Google announced on Friday that it is planning to move away from the app platform on its Chrome browser on all platforms aside from Chromebooks. Starting in late 2016, only those using a Chromebook will be able to download new Chrome apps, though existing apps will still be usable and developers can still release updates.

By 2017, Chrome apps will no longer show up on the Chrome Web Store (except on Chrome OS), and by 2018 Chrome apps will stop loading on Windows, Mac, and Linux completely.

SEE: Google Chrome security tips for the paranoid at heart (Tech Pro Research)

Google is giving plenty of time for developers to migrate their apps to web interfaces, which means they’ll load in a browser tab and behave just like any other web page that runs as an app–like Google Docs, Sheets, or Drive.

The two types of Chrome apps

There are two kinds of Chrome apps: Packaged and hosted. Most of the apps that are used in Chrome are hosted apps, which run in a browser window and act like a website. They can run on any computer that has the Chrome browser installed.

The second kind of apps are packaged ones. They run in a separate window and feel more like an independent app, though they are still part of Chrome. According to Google, packaged apps are only used by around 1% of Windows, Mac, and Linux users, but for Chromebook users they’re a part of the regular experience.

Why it won’t really matter

Before you start worrying about losing some of your favorite parts of Google Chrome–relax, unless you’re part of that 1%.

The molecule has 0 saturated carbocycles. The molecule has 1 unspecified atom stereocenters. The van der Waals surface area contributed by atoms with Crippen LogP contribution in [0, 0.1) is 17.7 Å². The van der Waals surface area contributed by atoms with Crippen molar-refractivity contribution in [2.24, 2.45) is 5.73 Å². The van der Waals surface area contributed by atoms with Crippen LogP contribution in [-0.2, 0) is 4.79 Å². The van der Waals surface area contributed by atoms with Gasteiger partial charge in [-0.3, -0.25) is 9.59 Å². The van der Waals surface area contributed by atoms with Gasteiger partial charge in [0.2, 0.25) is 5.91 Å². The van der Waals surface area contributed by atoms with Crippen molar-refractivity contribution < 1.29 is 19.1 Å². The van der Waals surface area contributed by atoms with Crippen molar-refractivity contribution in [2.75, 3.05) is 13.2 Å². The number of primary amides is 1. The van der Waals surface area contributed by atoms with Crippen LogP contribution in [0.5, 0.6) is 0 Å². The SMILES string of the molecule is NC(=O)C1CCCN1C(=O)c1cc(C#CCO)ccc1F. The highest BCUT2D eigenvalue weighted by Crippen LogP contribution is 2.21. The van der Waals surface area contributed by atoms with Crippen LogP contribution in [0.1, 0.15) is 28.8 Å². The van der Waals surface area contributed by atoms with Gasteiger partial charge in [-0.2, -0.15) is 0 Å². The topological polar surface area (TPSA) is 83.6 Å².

SEE: How to recreate the Chrome Apps Launcher (TechRepublic)

What’s really going away are packaged apps that run in separate windows. Hosted apps still need to be converted to a web app format, but the transition process is just something for developers to worry about. By 2018, you won’t even notice a change, and even those that use packaged apps will probably have them made available as a web app.

The 3 big takeaways for TechRepublic readers

  1. Chrome apps are going away for Windows, Mac, and Linux. In their place will be web-hosted apps that run in a browser tab just like any other website.
  2. Only 1% of Windows, Mac, and Linux users will be affected by the change, as they’re the only ones using packaged Chrome apps that run in a different fashion from a web app.
  3. The change will be happening over the next two years and will largely go unnoticed by the average user.

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